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the swiftness of the hurricane, gives sure
and timely warning to those dwellers in
tropic islands or navigators of frail barks,
who know not the use of scientific instruments.
The gale works up the waters
of ocean to fierce fury, and the mighty
billows roll on with inconceivable swiftness
for many hundreds of miles across the sea
in every direction. Colonel Reid was
in Bermuda when the hurricane of eighteen
hundred and thirty-nine occurred, and distinctly
heard the sea breaking loudly
against the south shores on the morning of
the ninth of September, full three days before
the storm reached the islands, as recorded in
tables of the state of the weather kept at
the central signal station. At that time,
the hurricane was still within the tropic, and
distant ten degrees of latitude. As the storm
approached the swell increased, breaking
against the southern shores with louder roar
and grandeur, until the evening of the twelfth
of September, when the whirlwind storm
reaching the Bermudas set in there.  When
the storm had passed over the islands, the
southern shore became calm; and the
northern reefs presented a white line of surge,
caused by the undulations rolled back from
the storm in its progress towards Nova Scotia
and Newfoundland.

During these hurricanes, especially within
or bordering on the tropics, the appearance
of the sky is often extremely beautiful.
In one of Piddington's memoirs on storms,
he describes the aspect of a dense mass of
heaped-up clouds pushed towards the Ghauts
in the Madras Presidency.  The great bulk
was arrested and collected into a long horizontal
wall-like bank of solid aspect and of a
deep bluish hue, varied at the edges by flocculent
curves and zones of sombre grey, which
appeared in vivid distinctness as coruscations
of lightning shot up and illuminating portions
of the gloomy mass.  A few detached higher
clouds escaped, and passed slowly to the
westward, whilst the upper edge of the cloud-bank
sometimes curled over the top of the
ridge, like the falling crest of a wave dispersing
in spray, and descended in a transient

Not less grand is the storm at sea. The
ship's log of a captain who passed through the
centre of a cyclone, tells us how the sun went
down fiery red, his rays dipping and losing
themselves almost perpendicularly in the
long heavy swell. The rain fell in torrents
during the height of the storm; the lightning
darted in awful vividness from the intensely
dark masses of clouds that pressed down on
the troubled sea. When the hurricane passed
off, the scene to leeward was awfully grand:
thick masses of the darker purple-coloured
clouds were rolling over each other in
inconceivable confusion, lighted up in different
places by intensely vivid lightning. The
hoarse roar of the retiring storm, mingled
with the hollow groan of continued thunder,
as they slowly retreated with the gale, left an
impression on the mind not easily to be forgotten.



The wind, which has been howling these,
ten days, is lulled at last. A keen penetrating
cold indeed still finds its searching way
through our tent, through our matted clothes,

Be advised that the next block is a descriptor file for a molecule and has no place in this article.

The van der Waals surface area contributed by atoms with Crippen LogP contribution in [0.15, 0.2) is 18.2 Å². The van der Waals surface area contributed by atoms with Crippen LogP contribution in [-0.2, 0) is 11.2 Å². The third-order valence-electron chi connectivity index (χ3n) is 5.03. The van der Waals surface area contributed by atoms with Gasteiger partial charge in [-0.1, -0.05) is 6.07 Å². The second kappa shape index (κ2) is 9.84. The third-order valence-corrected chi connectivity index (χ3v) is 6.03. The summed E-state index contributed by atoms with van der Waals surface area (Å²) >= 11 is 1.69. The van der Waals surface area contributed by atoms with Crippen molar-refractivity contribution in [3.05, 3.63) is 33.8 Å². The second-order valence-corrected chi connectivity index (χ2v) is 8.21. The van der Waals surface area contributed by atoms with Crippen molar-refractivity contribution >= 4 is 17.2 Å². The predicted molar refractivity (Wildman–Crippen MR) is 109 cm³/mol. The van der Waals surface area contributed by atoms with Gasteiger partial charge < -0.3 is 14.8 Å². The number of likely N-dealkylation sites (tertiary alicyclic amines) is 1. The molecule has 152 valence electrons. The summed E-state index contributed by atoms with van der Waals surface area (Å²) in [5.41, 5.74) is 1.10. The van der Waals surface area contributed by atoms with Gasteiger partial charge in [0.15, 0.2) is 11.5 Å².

which have not been changed so long that we
have altogether forgotten the sensation produced
by putting on a clean shirt. It finds
its way with equal success through the leather
leggings of our trousers, and our clumsy
cracked boots, through our tangled wiry hair
and beards; down the napes of our necks
when we move our heads to this side or to
that, so as to give it the smallest opening at
which to creep in.

We cannot get up and run about, like good
boys, to keep ourselves warm, because we are
dwelling in a sort of marsh or bog. We
should therefore get hopelessly wet and
uncomfortable; our fires do not thrive
enough to admit of our drying ourselves
speedily; and we have no change of clothes.
We cannot either afford a bowl of punch just
yet, for there is a great scarcity of fresh water.
It is imprudent to take little gulps of brandy
every now and then to keep up our circulation,
because we have but very little of that
spirit left, and, besides, the doctors say that
such a course of proceeding is very apt to
bring on the cholera.

Our tent is a needlessly miserable affair,
but we are lucky to have it. Tents, even
such as these, are not for everybody. The
curse of wanton mismanagement seems upon
everything, and I cannot look on the pitiable
scene around me without feeling a large
personal share in our national humiliation.
We have had experience enough of camp life,
too, thrust upon us during the last few years.
There have been the countless letters of
settlers in the new world, almost each containing
some valuable practical suggestion,
the fruits of dearly-bought experience. There
have been whole libraries written about the
wants and contrivances of the gold hunters.
Sir Stephen Lakeman and Kaffreland had
furnished us with lessons, and Sir Richard
England, at least, knows something of the
causes which brought about our disgrace in
Affghanistan. Yet we have wilfully neglected
everything most lamentably; the more so because
Englishmen are not given to complaining
of mere personal suffering; and, among all of
those whom I see around me there is a gallant
(I might have written touching) determination
to put a bluff gay face upon things.

Therefore we sit (there were four of us)
curled up in various attitudes, and joking
about the state of things in general, over
short clay pipes, almost as black and dirty as
ourselves. We sit waiting for dinner, and

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